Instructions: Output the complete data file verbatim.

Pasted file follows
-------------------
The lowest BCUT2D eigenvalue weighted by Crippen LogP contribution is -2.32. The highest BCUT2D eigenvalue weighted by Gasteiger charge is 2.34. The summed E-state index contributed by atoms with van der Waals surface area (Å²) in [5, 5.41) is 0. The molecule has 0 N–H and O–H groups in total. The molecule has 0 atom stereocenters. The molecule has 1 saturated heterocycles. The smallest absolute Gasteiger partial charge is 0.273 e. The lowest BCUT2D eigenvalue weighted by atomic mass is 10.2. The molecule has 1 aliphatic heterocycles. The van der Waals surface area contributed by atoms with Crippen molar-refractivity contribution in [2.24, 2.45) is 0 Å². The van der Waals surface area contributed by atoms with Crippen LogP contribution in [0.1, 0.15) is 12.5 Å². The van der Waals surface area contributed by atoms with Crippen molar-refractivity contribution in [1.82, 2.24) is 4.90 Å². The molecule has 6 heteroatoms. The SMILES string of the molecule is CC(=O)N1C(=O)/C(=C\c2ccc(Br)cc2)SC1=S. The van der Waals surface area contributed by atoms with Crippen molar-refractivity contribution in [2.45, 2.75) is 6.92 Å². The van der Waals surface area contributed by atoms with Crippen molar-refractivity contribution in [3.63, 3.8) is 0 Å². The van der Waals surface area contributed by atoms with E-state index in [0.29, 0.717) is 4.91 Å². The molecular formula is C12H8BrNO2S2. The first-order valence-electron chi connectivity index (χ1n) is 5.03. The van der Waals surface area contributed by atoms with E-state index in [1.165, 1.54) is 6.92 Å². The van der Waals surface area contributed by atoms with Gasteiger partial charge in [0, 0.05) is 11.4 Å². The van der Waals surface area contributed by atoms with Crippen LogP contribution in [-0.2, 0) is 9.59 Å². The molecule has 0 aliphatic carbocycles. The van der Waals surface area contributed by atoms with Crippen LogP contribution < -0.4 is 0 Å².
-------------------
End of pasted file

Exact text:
The lowest BCUT2D eigenvalue weighted by Crippen LogP contribution is -2.32. The highest BCUT2D eigenvalue weighted by Gasteiger charge is 2.34. The summed E-state index contributed by atoms with van der Waals surface area (Å²) in [5, 5.41) is 0. The molecule has 0 N–H and O–H groups in total. The molecule has 0 atom stereocenters. The molecule has 1 saturated heterocycles. The smallest absolute Gasteiger partial charge is 0.273 e. The lowest BCUT2D eigenvalue weighted by atomic mass is 10.2. The molecule has 1 aliphatic heterocycles. The van der Waals surface area contributed by atoms with Crippen molar-refractivity contribution in [2.24, 2.45) is 0 Å². The van der Waals surface area contributed by atoms with Crippen LogP contribution in [0.1, 0.15) is 12.5 Å². The van der Waals surface area contributed by atoms with Crippen molar-refractivity contribution in [1.82, 2.24) is 4.90 Å². The molecule has 6 heteroatoms. The SMILES string of the molecule is CC(=O)N1C(=O)/C(=C\c2ccc(Br)cc2)SC1=S. The van der Waals surface area contributed by atoms with Crippen molar-refractivity contribution in [2.45, 2.75) is 6.92 Å². The van der Waals surface area contributed by atoms with Crippen molar-refractivity contribution in [3.63, 3.8) is 0 Å². The van der Waals surface area contributed by atoms with E-state index in [0.29, 0.717) is 4.91 Å². The molecular formula is C12H8BrNO2S2. The first-order valence-electron chi connectivity index (χ1n) is 5.03. The van der Waals surface area contributed by atoms with E-state index in [1.165, 1.54) is 6.92 Å². The van der Waals surface area contributed by atoms with Gasteiger partial charge in [0, 0.05) is 11.4 Å². The van der Waals surface area contributed by atoms with Crippen LogP contribution in [-0.2, 0) is 9.59 Å². The molecule has 0 aliphatic carbocycles. The van der Waals surface area contributed by atoms with Crippen LogP contribution < -0.4 is 0 Å².